Crude oil at $30 may not be good news for you; here's why
Falling crude oil prices are indeed good for the Indian economy and markets, but too low a price as $30 a barrel is something that investors back home would start getting worried about.
Crude oil price is a major component of the import bill and if the average price goes down, the government saves a lot, which can also help strengthen fiscal position, cool off inflations and bring down cost of commodities, where crude is one of the major raw material component.
Currently, every $1 decrease in crude prices pulls down India's import bill by Rs 6,500 crore and the government's subsidy burden by Rs 900 crore, said media reports.
On Tuesday dipped below $30/bbl for the first time in almost 12 years, but managed to rise above that level in closing trade. The prices have fallen almost 20 per cent since the start of the year, dragged by supply cut and worries about a slowdown in global growth led by China.
Banks such as Goldman Sachs, Bank of America Merrill Lynch (BofA), and Citigroup have all predicted that crude prices could well go towards $20 levels.
"I would start getting worried about too much fall in crude oil prices because so far we have definitely seen a lot of positive impact on the Indian economy, especially in our deficit numbers. A fall in crude prices is good for a net importer country like India, which imports oil to the extent of 80 per cent of the total requirement," Pankaj Sharma, Executive Director, Equirus Securities, said in an interview with ET Now.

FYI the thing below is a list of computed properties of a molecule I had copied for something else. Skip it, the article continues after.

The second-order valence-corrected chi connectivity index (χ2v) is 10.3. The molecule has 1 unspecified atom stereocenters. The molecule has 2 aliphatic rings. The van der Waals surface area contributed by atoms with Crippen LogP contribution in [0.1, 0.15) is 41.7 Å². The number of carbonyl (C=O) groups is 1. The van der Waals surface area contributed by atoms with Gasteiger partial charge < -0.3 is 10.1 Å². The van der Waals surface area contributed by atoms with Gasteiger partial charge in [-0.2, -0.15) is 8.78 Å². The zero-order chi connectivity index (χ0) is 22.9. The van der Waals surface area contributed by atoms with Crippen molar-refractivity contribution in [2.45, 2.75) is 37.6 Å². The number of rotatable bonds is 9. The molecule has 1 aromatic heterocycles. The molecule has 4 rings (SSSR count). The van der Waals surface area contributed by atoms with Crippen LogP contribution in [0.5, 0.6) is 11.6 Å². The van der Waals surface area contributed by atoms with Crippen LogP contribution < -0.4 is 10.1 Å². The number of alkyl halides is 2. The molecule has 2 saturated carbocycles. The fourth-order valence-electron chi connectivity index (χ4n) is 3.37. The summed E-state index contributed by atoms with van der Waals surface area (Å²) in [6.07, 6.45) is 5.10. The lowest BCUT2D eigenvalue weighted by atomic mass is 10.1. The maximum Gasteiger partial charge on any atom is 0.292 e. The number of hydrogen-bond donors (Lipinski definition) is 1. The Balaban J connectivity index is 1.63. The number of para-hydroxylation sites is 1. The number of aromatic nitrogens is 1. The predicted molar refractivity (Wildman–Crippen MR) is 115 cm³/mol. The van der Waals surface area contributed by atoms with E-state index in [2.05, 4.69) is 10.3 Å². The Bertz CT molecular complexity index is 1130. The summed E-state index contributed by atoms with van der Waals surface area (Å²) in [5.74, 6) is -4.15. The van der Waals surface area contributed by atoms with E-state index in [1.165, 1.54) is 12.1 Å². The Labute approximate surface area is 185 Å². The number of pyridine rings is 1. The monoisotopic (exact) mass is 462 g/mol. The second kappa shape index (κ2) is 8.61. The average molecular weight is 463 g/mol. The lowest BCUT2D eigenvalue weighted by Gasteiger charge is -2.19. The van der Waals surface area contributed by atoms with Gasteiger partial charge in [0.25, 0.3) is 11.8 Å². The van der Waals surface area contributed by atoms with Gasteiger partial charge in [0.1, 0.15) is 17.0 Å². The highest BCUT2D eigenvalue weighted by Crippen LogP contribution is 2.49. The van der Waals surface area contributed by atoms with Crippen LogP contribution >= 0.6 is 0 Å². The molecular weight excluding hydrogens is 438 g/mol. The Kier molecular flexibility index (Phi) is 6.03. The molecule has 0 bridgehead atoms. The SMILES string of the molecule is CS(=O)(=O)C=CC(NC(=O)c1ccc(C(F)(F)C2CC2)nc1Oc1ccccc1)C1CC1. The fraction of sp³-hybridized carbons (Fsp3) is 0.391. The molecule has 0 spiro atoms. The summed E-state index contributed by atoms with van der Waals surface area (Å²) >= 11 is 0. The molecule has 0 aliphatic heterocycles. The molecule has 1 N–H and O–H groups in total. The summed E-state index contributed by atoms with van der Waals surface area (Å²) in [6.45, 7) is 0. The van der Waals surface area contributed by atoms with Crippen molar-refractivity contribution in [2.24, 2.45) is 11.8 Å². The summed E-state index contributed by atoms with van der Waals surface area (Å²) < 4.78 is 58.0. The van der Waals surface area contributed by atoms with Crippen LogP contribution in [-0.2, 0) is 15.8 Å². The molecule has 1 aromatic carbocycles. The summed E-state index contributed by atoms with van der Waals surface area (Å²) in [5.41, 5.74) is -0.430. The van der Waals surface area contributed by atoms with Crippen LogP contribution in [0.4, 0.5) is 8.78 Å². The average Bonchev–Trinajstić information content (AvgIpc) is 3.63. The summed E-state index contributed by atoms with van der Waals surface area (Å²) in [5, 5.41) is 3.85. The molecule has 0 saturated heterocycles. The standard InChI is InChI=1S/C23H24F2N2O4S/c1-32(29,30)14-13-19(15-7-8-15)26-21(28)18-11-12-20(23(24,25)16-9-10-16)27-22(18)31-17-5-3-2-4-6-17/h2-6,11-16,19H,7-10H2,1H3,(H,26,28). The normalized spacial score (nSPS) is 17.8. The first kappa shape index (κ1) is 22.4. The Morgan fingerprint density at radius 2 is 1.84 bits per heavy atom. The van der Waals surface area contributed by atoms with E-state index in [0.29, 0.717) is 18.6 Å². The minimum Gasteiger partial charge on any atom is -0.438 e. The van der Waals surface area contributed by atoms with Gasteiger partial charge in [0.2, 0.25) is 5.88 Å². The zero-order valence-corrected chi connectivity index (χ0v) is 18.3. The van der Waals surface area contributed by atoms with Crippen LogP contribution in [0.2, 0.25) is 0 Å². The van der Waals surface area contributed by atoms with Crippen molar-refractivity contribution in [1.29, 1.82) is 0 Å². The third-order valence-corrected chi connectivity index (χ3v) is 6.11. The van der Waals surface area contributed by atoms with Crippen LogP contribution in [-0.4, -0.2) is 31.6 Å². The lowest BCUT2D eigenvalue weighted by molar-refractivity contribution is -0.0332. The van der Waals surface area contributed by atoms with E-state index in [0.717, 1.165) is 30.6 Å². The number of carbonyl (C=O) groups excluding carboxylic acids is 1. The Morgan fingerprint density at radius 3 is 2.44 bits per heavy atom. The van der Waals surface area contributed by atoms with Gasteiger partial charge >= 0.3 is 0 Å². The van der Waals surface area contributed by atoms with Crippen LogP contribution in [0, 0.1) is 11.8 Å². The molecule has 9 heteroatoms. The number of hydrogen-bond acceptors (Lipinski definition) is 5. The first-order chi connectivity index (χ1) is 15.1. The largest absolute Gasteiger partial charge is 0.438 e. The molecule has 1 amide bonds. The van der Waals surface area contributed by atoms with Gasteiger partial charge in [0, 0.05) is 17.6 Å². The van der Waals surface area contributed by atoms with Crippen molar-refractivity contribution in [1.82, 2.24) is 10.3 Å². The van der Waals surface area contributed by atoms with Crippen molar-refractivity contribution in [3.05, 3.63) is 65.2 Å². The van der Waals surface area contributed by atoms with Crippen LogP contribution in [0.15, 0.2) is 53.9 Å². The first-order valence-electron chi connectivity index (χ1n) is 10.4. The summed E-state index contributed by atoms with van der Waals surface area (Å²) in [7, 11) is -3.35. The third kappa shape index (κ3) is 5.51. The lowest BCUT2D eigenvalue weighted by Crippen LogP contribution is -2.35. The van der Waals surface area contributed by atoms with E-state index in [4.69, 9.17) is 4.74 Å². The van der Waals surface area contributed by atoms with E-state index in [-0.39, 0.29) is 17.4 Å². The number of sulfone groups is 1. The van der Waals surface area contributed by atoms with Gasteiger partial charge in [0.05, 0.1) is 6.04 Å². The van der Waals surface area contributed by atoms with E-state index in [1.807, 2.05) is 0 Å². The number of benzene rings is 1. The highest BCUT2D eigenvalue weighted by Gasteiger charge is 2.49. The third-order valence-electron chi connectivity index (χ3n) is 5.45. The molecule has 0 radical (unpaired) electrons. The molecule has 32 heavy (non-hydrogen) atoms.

"But if we reach a point when these benefits sustains and prices fall further, that would not be a pleasant scenario for India. We have already seen a very big impact on our overall export market," he said.
One of the major reasons to worry for investors across the globe is the fact that a decline in crude prices by over $80 a barrel from the highs of 2014 has impacted global trade, leading to a sharp decline in investment demand.
Project awards in West Asia are muted, and revenue of global industrial players suggests that the sluggishness has continued for around nine quarters now, which has already led to redemption pressure on various sovereign wealth funds.
"Overseas project awards, particularly in West Asia, were relatively mute - possibly given the sharp drop in crude oil prices. Aggregate project awards are down 3 per cent YoY in West Asia to $121 billion (12-month moving average)," brokerage Motilal Oswal said in a report.
A fall in crude oil prices has led to redemption pressure on various emerging market funds and the impact of the same is now being felt in most emerging markets, including India.
"Sovereign wealth funds' allocations to emerging markets (EMs) have reduced considerably. Their allocation to equities, in general, has dropped. Anecdotally we know that there have been some withdrawals, particularly by sovereign wealth funds, from EMs. This trend will continue as long as commodity prices, oil in particular, continue to behave this way," Manishi Raychaudhuri of BNP Paribas, said in an interview with ET Now.
Brent crude average for the quarter was $43.4 a barrel (down 43 per cent/13 per cent YoY/QoQ). The recent fall in prices can be attributed to lower economic growth in emerging markets, primarily China and the Opec decision to not cut production, say experts. The price outlook is still subdued, led by the outlook of additional exports from Iran.
"There is no getting away from this trend and, as a consequence, countries that are economically protected from this turmoil will have to bear the brunt. At least, their equity markets will have to bear the brunt," he said.
Source: The Economic Times